It’s funny how some tournaments are full of exciting, entertaining games while others aren’t. The B group at Tata Steel is one example, and so is this year’s Aeroflot Open. Today’s game is the third game of the week from the event. It features one of this column’s favorites, the wonderfully indifferent Ukrainian, Anton Korobov, and the veteran Moldavian GM Viktor Bologan. It features another nondescript queen’s pawn opening, where White seems to be making progress on the queen side. But looks are deceiving here, when, after a clever exchange sacrifice by Black, the tables are turned and Black wins with a very pleasant king-side attack.
2018 Aeroflot Open, Moscow, Russia
Anton Korobov (2664) - Victor Bologan (2600)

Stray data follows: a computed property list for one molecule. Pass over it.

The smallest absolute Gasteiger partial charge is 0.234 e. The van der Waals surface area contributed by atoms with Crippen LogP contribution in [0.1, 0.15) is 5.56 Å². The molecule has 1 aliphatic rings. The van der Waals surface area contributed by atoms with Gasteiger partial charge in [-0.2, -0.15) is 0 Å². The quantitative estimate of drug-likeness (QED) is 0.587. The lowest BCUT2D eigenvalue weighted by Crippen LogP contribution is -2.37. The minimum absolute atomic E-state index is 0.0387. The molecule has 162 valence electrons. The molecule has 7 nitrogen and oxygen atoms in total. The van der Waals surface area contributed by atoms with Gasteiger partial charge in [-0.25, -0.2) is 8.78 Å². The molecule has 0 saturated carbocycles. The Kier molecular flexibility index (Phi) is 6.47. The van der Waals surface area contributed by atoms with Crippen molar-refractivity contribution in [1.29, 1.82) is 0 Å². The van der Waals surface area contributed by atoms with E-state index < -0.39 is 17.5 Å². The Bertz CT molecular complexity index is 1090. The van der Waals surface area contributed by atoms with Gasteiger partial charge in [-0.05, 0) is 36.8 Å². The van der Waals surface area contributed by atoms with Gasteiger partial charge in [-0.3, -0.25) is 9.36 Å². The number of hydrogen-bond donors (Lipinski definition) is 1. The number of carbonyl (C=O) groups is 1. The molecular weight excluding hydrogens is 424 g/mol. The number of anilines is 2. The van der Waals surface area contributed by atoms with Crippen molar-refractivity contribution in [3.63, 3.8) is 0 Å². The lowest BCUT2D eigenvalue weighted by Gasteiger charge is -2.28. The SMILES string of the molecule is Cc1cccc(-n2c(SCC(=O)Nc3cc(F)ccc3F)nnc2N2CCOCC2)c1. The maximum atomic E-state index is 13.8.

1.d4 d6 2.Nf3 Nf6 3.c4 g6 4.g3 Bf5 An offbeat choice. The more popular choice is 4…Bg7 5.Bg2 Qc8 6.Qb3 Bg7 7.Nc3 0–0 8.Nh4!? Taking some time to exchange off the bishop. Or it could be a tacit draw offer after 8...Bd7 9.Nf3 Bf5 etc. 8...Nc6!? Very energetic. Not caring about the two bishops, Black continues his development. 9.Nxf5 Qxf5 10.e3 d4 is attack after all. An interesting computer line is: 10.e4 Qh5 11.Be3 Ng4 12.Rd1 e5 13.d5 Nd4 14.Bxd4 exd4 15.Ne2 f5 16.Nf4 Qh6 17.e5 Bxe5 18.h3 Nf6 (18...Bxf4 19.hxg4 Rae8+ 20.Kf1 Qg7 21.gxf4 fxg4 22.Qg3 h5) 19.Ne6 Rf7 20.f4 10...e5 11.d5 Na5 12.Qa4 b6 13.e4 Qc8 14.b4 After this it does seem that White is making progress on the queen side with Black’s knight “trapped” on b7 and his queen on c8 but looks are deceiving. 14...Nb7 15.Qa6 Nd7 Preparing not only the attacking f5 but evicting White’s queen from a6. 16.Bd2 f5 17.h4?! I think White is misevaluating the position. I don’t think he has time for this foray; better was just 17.0–0 17...Nb8! Out, out White queen. 18.Qa4 a5! Black seizes the initiative. White probably thought his next was good enough. 19.a3 axb4! A very nice exchange sacrifice. After this White is constantly backpedaling. 20.Qxa8 bxc3 21.Bxc3 Nc5 Always a nice square for a black knight 22.0–0 Nxe4 23.Bxe4?! Not a good idea to give up those White squares. Better was 23.Bb4 23...fxe4 24.Rae1? Careless. He needs to keep Black’s queen out of h3. So, 24.Kh2 was necessary. Though after 24.Kh2 Bh6 25.Rae1 Qg4 26.Qb7 e3 27.Qxc7 e2 Black is still winning 24...Qh3 The computer evaluation is now that Black is virtually winning. The queen on h3 really makes White’s life miserable 25.Rxe4 Nd7 Here comes the knight with tempo 26.Qa4 Rf3! Not only attacking the bishop on c3 but building pressure on g3. 27.Qc2 Nf6 At least winning the exchange back as if the rook moves, Ng4 wins. 28.Bb4 Nh5! 28...Nxe4 29.Qxe4 Qf5 30.Qxf5 gxf5 When Black is still better but it will be a slog to get the point. 28…Nh5 leads to a winning attack as the pressure on g3 is becoming too much for White to meet. 29.Qb1 Bh6 30.a4 What else? 30...Nf4! 31.Rxf4 31.gxf4 Qg4+ 32.Kh1 Rh3# 31...Bxf4 Not 31...exf4 as it allows White to exchange queens after 32.Qe4 fxg3 33.Qe6+ Qxe6 34.dxe6 Rxf2 35.Rxf2 Be3 36.Kf1 gxf2 when White is still winning but it’s much longer. White now resigned as after 32.Be1 Bxg3 33.fxg3 Rxf1#; 0–1